AARP Warns of Scams Against Farmers
For many, Social Security is a critical component of retirement, and often complicated.
For farmers, Social Security raises more questions, including benefits, earnings, what counts as wages and the cash renting of farmland.
Experts recommend using several sources to support your retirement, including savings, Social Security and working part time, perhaps on the farm.
AARP's Sean Voskuhl says its important to get good advice.
"For farmers, who are often land rich and cash poor, and may not have traditional retirement funds, Social Security benefits are a big part of retirement planning. How your farm is taxed and set up as a business effects your Social Security benefits. And, it's just one piece of the retirement, succession and estate plan for farmers. Bring up Social Security conversations with your accountant and financial planner to find what mix of options are available for you."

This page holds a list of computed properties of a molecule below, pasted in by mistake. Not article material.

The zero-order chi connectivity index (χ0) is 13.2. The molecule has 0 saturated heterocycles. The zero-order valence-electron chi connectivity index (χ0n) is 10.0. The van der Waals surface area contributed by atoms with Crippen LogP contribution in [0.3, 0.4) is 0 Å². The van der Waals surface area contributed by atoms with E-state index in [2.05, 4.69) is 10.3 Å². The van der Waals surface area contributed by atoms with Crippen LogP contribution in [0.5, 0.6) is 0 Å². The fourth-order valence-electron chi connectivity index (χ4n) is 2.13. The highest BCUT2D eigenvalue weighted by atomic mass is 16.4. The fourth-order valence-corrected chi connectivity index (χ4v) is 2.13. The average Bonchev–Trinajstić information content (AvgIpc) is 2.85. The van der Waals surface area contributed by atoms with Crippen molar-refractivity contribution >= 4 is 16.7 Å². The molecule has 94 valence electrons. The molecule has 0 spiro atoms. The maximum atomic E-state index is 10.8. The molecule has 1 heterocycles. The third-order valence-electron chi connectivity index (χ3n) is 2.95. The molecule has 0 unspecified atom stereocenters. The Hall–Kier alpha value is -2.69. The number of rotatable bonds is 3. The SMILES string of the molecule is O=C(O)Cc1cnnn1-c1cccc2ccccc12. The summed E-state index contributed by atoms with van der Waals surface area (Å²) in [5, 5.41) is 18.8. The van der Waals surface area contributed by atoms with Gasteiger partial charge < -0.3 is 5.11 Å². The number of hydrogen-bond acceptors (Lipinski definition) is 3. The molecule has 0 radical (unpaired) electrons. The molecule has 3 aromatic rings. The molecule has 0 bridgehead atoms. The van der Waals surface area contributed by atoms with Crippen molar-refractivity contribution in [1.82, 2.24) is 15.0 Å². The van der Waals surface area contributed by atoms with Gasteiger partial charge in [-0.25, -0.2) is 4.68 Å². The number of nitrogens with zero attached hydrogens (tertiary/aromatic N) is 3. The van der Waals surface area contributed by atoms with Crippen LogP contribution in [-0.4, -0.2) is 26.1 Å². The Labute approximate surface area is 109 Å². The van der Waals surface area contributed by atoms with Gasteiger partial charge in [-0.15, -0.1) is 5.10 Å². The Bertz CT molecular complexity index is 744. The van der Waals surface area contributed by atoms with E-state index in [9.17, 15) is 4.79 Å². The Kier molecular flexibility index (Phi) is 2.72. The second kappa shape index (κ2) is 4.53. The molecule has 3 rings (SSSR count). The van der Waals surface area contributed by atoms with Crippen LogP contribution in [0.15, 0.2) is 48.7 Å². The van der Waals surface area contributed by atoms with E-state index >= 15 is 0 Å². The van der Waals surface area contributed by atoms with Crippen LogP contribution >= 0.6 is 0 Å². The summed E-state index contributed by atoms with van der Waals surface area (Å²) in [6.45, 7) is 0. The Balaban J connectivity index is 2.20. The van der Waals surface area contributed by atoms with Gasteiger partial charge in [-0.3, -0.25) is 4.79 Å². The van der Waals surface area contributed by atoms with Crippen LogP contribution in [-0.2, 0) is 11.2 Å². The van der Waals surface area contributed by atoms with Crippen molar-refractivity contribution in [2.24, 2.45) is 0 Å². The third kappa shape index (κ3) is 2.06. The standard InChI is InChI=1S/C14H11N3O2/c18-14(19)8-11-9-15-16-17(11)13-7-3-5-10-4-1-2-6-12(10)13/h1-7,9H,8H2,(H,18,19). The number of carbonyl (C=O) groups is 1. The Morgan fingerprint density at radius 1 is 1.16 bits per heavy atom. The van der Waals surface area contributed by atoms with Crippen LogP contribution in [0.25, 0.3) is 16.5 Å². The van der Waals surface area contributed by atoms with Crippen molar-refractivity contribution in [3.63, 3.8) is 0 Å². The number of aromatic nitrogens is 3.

The Federal Trade Commission reported a surge in late 2018 in scams involving fake Social Security Administration employees.
"The caller asks you to confirm your number so they can issue you a new one, for a fee. However, Social Security does not block or suspend numbers, ever. On the other hand, you might get a call saying there is a cost-of-living increase in your benefits. You just have to verify your name, date of birth and Social Security number. And, armed with that, scammers can hijack your account. If you get a call out of the blue from the Social Security Administration, it's probably a scam, and it's really best to hang up."
AARP has developed a resource center online specifically dedicated to social security. It really is a one stop shop for Social Security education and a great first step in determining what's best for your financial security.